Apart from the period between 3.40 pm and 5 pm on Saturday, the mammoth expedition to about as north as north goes was a wonderful day out.
Having a drink with your mates, chatting to the locals, and the atmosphere produced by the 30,000 present were all highlights of an enervating day; between 3 pm to 3.40 pm, it looked as if Danny Cowley’s men could provide the perfect outcome for the colossal descent back down infinite stretches of inexpressive great British motorways.
For the first 30 minutes of the clash at the Stadium of Light, Pompey mustered seven shots (although none of them threatening) compared to Sunderland’s one. They had acquired 66% of the possession and had won 55% of their duels, compared to Sunderland’s measly 39%. Even from the stratosphere, it was evident that the home faithful were far from satisfied with how the ‘lads’ were performing.
Yet again, despite the seven shots in the first period, a dismal lack of creative spark and an eagerness to hand Sunderland a gift-wrapped opener saw Pompey go into the break trailing; probably unfairly.
There will be a general acceptance from Pompey fans, that if we had walked away with a 0-0 on Saturday, it wouldn’t have been a truly unjust outcome. However, what is not unjust is the Fratton faithful’s criticism of this side’s tepid response to falling behind and overall offensive performance.
The second period saw Pompey relinquish the possessional dominance, with the Black Cats having 60% of the ball and winning 53% of their duels, compared to Pompey’s 43%. This season Pompey have relied heavily on their admirable pressing game to generate any clear-cut chances.
The blue’s PPDA (passes per defensive action) dropped from 4.7 in the first half to 7.64 in the second. Considering Pompey’s incompetence in attacking areas, it was surprising to see Cowley’s men ease off on one of their main efficient, attacking threats.
The second half was a depressing realisation that the attacking inability will sadly plunge this season into mid-table obscurity unless there is a miraculous climax to the January window.
When chasing the game, Pompey managed one shot on target, one counterattack, one corner, seven crosses with, unsurprisingly no accuracy, and finally, only won 27% of their offensive duels.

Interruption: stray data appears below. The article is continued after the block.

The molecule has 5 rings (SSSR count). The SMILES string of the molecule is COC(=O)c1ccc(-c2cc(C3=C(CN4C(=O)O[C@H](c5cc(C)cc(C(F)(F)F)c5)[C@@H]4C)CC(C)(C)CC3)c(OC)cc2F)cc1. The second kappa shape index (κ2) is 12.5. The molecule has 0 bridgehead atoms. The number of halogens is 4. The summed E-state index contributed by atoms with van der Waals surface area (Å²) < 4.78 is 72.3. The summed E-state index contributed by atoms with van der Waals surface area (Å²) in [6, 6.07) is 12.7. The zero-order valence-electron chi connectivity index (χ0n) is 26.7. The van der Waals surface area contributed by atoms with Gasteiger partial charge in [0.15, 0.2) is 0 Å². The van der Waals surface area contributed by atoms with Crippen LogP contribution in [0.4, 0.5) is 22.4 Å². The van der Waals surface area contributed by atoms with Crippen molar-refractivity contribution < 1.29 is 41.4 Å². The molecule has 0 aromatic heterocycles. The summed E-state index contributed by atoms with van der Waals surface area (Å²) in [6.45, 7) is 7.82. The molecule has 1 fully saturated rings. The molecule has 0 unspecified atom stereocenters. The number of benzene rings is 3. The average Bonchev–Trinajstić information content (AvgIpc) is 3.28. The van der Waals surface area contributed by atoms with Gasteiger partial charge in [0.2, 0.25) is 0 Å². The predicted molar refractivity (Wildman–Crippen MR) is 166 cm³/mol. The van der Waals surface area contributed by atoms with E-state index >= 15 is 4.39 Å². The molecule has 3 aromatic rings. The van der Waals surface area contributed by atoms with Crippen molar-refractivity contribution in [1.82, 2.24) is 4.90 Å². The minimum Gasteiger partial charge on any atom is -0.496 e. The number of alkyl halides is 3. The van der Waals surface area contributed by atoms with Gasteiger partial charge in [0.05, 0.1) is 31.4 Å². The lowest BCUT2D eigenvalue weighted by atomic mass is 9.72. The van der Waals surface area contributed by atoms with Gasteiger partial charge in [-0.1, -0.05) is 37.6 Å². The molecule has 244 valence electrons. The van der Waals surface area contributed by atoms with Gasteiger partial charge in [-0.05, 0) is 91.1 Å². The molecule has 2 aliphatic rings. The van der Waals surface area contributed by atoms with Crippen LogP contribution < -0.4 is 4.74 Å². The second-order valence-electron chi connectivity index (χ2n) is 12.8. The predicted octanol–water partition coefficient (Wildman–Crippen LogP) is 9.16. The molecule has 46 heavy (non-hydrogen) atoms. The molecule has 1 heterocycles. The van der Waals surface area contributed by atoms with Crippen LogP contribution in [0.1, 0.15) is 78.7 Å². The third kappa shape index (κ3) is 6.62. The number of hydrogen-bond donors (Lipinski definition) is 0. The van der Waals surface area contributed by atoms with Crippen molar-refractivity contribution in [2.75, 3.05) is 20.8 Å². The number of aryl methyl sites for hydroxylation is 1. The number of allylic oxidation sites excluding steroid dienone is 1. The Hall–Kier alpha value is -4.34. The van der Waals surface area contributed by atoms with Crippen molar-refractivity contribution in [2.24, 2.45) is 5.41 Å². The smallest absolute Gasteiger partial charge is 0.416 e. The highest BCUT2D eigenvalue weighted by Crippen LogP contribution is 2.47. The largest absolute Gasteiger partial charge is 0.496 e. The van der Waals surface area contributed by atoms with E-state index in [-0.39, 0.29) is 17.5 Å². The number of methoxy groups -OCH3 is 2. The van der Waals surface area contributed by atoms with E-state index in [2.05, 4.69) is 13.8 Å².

Regardless of the number of clean sheets and being defensively stable, you cannot rely on the odd goal in every other match to propel any sort of promotion chase.
The fact that I cannot remember the last time Pompey conceded a goal that they haven’t gifted to an opponent makes this attacking inability slightly harder to stomach; just think where they would be if we stuck the ball in the net.
By the time Pompey next kick a football, there is a good chance they could be in the bottom half and as low as 13th position. It is getting to a point where further losses against teams in and around us will prove to be a fatal blow to any slim playoff hopes.
Looking at the midweek and weekend fixtures, the Monday evening clash against Charlton Athletic is looking like a must-win to stay firmly in the playoff picture.
Overall, the Addicks have had an underwhelming season. Nigel Adkins, clearly, had no support from the dressing room, which was displayed by Charlton’s dramatic shift in performance after Jonny Jackson’s interim appointment. Unsurprisingly, performances have levelled out as soon as he got given the job permanently.
Their last five matches have seen two wins, three defeats, and one draw. However, the Addicks record at Fratton Park is something to concern the Fratton faithful, with three wins in their last three visits to the south coast.
Most memorably, their 2-1 win in 2018 which ended Pompey’s playoff hopes in front of a superb away following from the south London club. Charlton also inflicted Pompey’s first defeat of the 18/19 season on the 11th of December.
Statistically Charlton look to be slightly underperforming their league position, but not by a huge amount. This Charlton side has a slightly different look to the superb side that broke Sunderland hearts at Wembley in 2019. This side averages slightly more longer passes than the League average, compared to Lee Bowyers 2018/19 side that looked to dominate possession.
Jayden Stockley, who snubbed Pompey in the summer has seven goals thus far and will always be a threat from crosses. However, it must be said, Pompey’s defence is rarely troubled with crosses into the box. Conor Washington has been the Addick’s most productive player with nine goals and assists.
Pompey will be hopeful of having an adequate left-back available as Diallang Jaiyesimi has the fifth most crosses in the division with 111 from the right flank. Furthermore, Jonathon Leko will look the dribble at every opportunity, with the second most dribbles per 90 in the division.
Even after highlighting Charlton’s threats, mainly from wide areas, it is hard to envisage Pompey being cut open for an Addicks’ goal. When Pompey do concede, it tends to be entirely through their own doing.
A return to Fratton Park on Monday should be a big advantage to Cowley’s men. The intensity of their play completely faded on Saturday in the second half; a bustling, vibrant, and packed Fratton Park won’t let that happen.
Sadly, the overall attacking effort on Saturday cannot support a prediction of Pompey taking all three points on Monday. Unless that elusive creative, attacking spark is brought in, it’s hard to envisage anything other than a draw for the Blues.
Please, Danny, find a way to score!
Photo: Portsmouth FC